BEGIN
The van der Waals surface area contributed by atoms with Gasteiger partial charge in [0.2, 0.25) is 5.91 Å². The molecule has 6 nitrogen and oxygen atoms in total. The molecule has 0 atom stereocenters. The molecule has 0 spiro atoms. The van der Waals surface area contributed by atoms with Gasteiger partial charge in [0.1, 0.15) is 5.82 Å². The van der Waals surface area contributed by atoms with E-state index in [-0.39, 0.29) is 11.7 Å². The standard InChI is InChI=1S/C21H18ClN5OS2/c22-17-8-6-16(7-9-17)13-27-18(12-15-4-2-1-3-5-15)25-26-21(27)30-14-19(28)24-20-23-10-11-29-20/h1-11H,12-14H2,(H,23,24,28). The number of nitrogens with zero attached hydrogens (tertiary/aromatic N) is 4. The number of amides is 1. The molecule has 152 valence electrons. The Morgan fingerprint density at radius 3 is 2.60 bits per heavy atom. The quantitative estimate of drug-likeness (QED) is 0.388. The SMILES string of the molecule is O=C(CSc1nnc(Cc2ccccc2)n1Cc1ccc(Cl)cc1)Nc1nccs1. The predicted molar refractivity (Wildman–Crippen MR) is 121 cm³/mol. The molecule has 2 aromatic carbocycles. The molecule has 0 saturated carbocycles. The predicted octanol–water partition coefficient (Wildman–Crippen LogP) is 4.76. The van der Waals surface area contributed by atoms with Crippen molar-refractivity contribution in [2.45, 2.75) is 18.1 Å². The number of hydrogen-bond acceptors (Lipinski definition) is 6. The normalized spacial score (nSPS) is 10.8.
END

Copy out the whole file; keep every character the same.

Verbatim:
The van der Waals surface area contributed by atoms with Gasteiger partial charge in [0.2, 0.25) is 5.91 Å². The molecule has 6 nitrogen and oxygen atoms in total. The molecule has 0 atom stereocenters. The molecule has 0 spiro atoms. The van der Waals surface area contributed by atoms with Gasteiger partial charge in [0.1, 0.15) is 5.82 Å². The van der Waals surface area contributed by atoms with E-state index in [-0.39, 0.29) is 11.7 Å². The standard InChI is InChI=1S/C21H18ClN5OS2/c22-17-8-6-16(7-9-17)13-27-18(12-15-4-2-1-3-5-15)25-26-21(27)30-14-19(28)24-20-23-10-11-29-20/h1-11H,12-14H2,(H,23,24,28). The number of nitrogens with zero attached hydrogens (tertiary/aromatic N) is 4. The number of amides is 1. The molecule has 152 valence electrons. The Morgan fingerprint density at radius 3 is 2.60 bits per heavy atom. The quantitative estimate of drug-likeness (QED) is 0.388. The SMILES string of the molecule is O=C(CSc1nnc(Cc2ccccc2)n1Cc1ccc(Cl)cc1)Nc1nccs1. The predicted molar refractivity (Wildman–Crippen MR) is 121 cm³/mol. The molecule has 2 aromatic carbocycles. The molecule has 0 saturated carbocycles. The predicted octanol–water partition coefficient (Wildman–Crippen LogP) is 4.76. The van der Waals surface area contributed by atoms with Crippen molar-refractivity contribution in [2.45, 2.75) is 18.1 Å². The number of hydrogen-bond acceptors (Lipinski definition) is 6. The normalized spacial score (nSPS) is 10.8.